Could now be a good time to sell your overseas property? What impact are weak sterling, the Brexit vote and Trump having on the market? And, where are the best places to buy-to-let in Europe? Find out the answers to these questions and more in World First’s quick guide to European property.

1. What’s going on with sterling?

On the day of the EU referendum, the pound peaked at around 1.46 against the US dollar but then began a slow and steady downward trend. At the time of writing, sterling sits around 15.5% lower against USD than it was the day before the Brexit vote and almost 18% lower than this time last year. The sterling story is similar against the euro. The day before the vote, sterling peaked around €1.30 and the day after, it plunged to around €1.17. It is now around €1.24, about 17.5% down on this time last year.

2. What does a weak pound mean for property owners and seekers?  

For those hoping to buy their dream home in the sun this winter, the fall in the value of sterling is certainly not welcome news. In fact, purchasing a property in America now (versus this time last year) could run you 18% more and 17.5% more anywhere within the Eurozone.

However, the positive property story sits squarely on the flip-side. Should you already own an American or European home and choose sell at current rates, that 18% and 17.5% respectively now become a potential increase in profits once cash is repatriated. For example, if you had sold your beachside home in Florida for $500,000 on Nov 30th 2015, it would notionally have been worth around £332,000. However, sell it for the same price in dollars now and it could notionally be worth around £400,000 – that’s notionally about £70,000 more simply as a result of recent exchange rate movements.

3. What impact are Brexit and Trump having on the UK property market?

Jeremy Cook, Chief Economist of World First explains, ‘We have seen a slight correction in property values since Brexit. Taking into account income derived from these investments both retail and office property are down around 1 percent on the year with industrial properties yielding about 2 percent year-to-date. Brexit may have damaged prices but much like many things to do with the UK’s decision to leave the European Union there is a huge amount of investment uncertainty about what comes next.’

‘Similarly, Donald Trump is still a long way from showing his hand on trade, commerce, immigration and investment and a world of trade wars could easily see a desire for property increase as investors drive into perceived havens.’ Find out more about Brexit and UK property here.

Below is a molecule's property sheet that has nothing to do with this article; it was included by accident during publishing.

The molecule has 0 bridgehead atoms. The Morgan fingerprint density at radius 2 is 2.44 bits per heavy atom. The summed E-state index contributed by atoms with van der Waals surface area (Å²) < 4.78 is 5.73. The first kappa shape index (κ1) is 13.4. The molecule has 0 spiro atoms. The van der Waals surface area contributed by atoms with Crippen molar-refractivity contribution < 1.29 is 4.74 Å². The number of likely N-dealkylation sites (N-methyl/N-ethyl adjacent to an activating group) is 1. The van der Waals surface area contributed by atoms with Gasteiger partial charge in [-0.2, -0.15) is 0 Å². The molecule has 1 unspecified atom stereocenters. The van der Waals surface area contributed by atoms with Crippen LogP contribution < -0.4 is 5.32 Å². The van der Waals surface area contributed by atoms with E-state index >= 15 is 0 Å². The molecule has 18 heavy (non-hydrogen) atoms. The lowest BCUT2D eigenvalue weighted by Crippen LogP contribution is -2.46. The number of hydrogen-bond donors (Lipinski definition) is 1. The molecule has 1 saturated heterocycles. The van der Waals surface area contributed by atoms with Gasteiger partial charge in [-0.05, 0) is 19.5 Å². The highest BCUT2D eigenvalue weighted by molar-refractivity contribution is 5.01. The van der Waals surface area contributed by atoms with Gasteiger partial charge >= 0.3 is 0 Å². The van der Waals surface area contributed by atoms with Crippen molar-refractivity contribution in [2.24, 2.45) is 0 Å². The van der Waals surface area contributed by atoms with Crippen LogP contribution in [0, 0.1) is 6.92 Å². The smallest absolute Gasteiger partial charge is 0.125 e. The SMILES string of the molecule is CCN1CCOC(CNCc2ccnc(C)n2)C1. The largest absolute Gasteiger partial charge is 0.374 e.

4. Where are the current hotspots in the buy-to-let market?

According to World First’s latest European buy-to-let league table, Ireland has become the number one European destination for returns on offer for buy-to-let investors in November 2016, overtaking the Netherlands from first place in April. The average rental yield in Ireland has now reached 6.54 percent, up from 5.34 percent earlier this year. The Netherlands and Portugal have emerged as the next European hotspots with average yields of 6.35% and 6.33% respectively. Belgium and Hungary round out the top five list. Meanwhile, at the bottom of the table, Sweden, Italy and France provide the lowest returns on buy-to-let due to high property prices and rents that fail to make the investment worthwhile. Check out the full league table here.

5. How can you manage the impact of currency fluctuations and global instability on your property investments? 

Whether you’re buying-to-live, buying-to-let or selling a property abroad, don’t leave it to luck to find out how many pounds you’ll pay or ultimately take home. Property transactions take time, so there is plenty of scope for sterling to rise and fall.

Using a forward contract is one way to help manage currency fluctuations. You can fix a contract duration for up to three years and it allows you to lock in a rate at a level which you are comfortable, and then to budget accordingly. World First offers these at competitive foreign exchange rates, alongside its exceptional customer service. Our dedicated dealing team will talk you through every step of the process.

For help with a payment or repatriation of cash from your next international property transaction, speak to the team at World First.

Further reading: Ask the expert—Top tips from Nutmeg on saving for a property abroad